My dad taught me to never give out my real name, age,
address, or photos. This seemed obvious to me. My fake
birthday entry was always my crush's birthday plus a
Your mother is missing,
the nurse hovers at the door .
Your mother is missing, a bit louder this time.
As if this was natural, a daily game of let's find the Italian,
Dem did sey she pregnance
Cum a sea full a mi
Weighing har down eena har shoe dem
Dresses, coco, mangoes an baggy an arl
Dem did sey de ship nearly sink
Mi mumma nebah sleep a wink
it's okay if you only learned about your culture from Google
it's okay if you only read your language at the public library
Hands pressed to glass
At the park I look for Levita,
because our work is the same—
swaying wide-legged over foraging toddlers,
we avert bruises, discourage the consumption
had a dozen foster parents
tell me to run from my mother’s truth
the track marks up her arm,
How to describe sea
To someone who’s never seen it?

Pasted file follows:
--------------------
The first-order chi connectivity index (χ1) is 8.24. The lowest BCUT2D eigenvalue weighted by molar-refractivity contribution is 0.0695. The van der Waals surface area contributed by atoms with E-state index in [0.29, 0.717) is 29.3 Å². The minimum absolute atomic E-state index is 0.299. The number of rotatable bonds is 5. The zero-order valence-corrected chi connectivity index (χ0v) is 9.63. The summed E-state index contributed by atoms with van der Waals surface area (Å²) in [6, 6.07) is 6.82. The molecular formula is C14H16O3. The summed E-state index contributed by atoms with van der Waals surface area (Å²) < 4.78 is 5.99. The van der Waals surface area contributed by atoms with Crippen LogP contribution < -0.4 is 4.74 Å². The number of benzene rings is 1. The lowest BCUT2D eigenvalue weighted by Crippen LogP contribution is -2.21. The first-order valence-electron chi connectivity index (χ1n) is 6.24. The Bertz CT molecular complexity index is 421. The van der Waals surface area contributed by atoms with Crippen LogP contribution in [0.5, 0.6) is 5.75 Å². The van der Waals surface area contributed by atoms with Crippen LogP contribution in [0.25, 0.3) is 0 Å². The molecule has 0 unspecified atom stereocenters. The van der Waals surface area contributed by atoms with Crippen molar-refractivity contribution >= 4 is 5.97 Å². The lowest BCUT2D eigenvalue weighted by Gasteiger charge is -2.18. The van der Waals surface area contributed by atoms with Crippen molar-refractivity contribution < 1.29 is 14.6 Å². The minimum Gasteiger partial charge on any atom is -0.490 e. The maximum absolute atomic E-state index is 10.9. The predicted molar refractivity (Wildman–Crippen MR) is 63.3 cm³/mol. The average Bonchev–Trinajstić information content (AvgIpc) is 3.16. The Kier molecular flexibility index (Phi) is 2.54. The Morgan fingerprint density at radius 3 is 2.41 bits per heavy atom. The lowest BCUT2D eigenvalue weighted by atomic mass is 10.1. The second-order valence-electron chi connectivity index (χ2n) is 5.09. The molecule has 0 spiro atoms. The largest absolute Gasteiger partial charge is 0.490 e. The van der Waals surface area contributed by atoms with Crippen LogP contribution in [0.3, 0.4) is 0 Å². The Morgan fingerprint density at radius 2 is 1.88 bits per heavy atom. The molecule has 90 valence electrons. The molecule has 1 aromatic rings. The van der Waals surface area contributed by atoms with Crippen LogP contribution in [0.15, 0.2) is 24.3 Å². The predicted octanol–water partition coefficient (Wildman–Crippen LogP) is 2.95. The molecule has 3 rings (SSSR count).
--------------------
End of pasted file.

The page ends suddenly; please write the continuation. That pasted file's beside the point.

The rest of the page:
He lives to ninety-nine, he wants it, to see it
To walk on its glass surface, to blow the seven trumpets.
Your wedding day was a hurricane; your bride in red was like a kiss on
on the dry prairie dirt. You actually never told me the story of how it went.
The wedding, I mean. In fact, you never told me about how you chose
Dad has creases on his hands so thick they could split with a
poke. He gestures for me to try so I do. His skin bends on a
hinge and out spills every good and bad thing: cattails from our
I'd like to close the distance between us:
where you end, where I begin,
but your skin stops me,
I can't find my way in.
If I could, I'd press every bit of me
Bismillah is my first memory.
I became a bird in the Qur’an
at hardly eight years old.
I opened the dark green cover
and revealed the slippery
On the lee slope of the small coastal mountain
which conceals the sun the first hour after its rising,
in the dry, steep ravines, the live
mist of the heat is seething like dust
my mother occupies the passenger seat. my brother and i
stick in the back.
the radio babbles and sings between us. she is estranged, returning
in the south hebron hills the slanted hills
recall old songs, and the women collect
them like rain. the men have two-syllable
My father's speech was slurred most of my childhood — but it's a rite
of passage for many Maritime Canadians
'cause I heard from a friend of a friend that linguists say our accent
gap tooth black girl
back corner of class
poetry on blank paper
save the school's
curriculum for later
My poem without me in it—would it be like
my room when I had returned to it
after my mother was done with me.
Under my bed, only the outer
space balls, of dust, only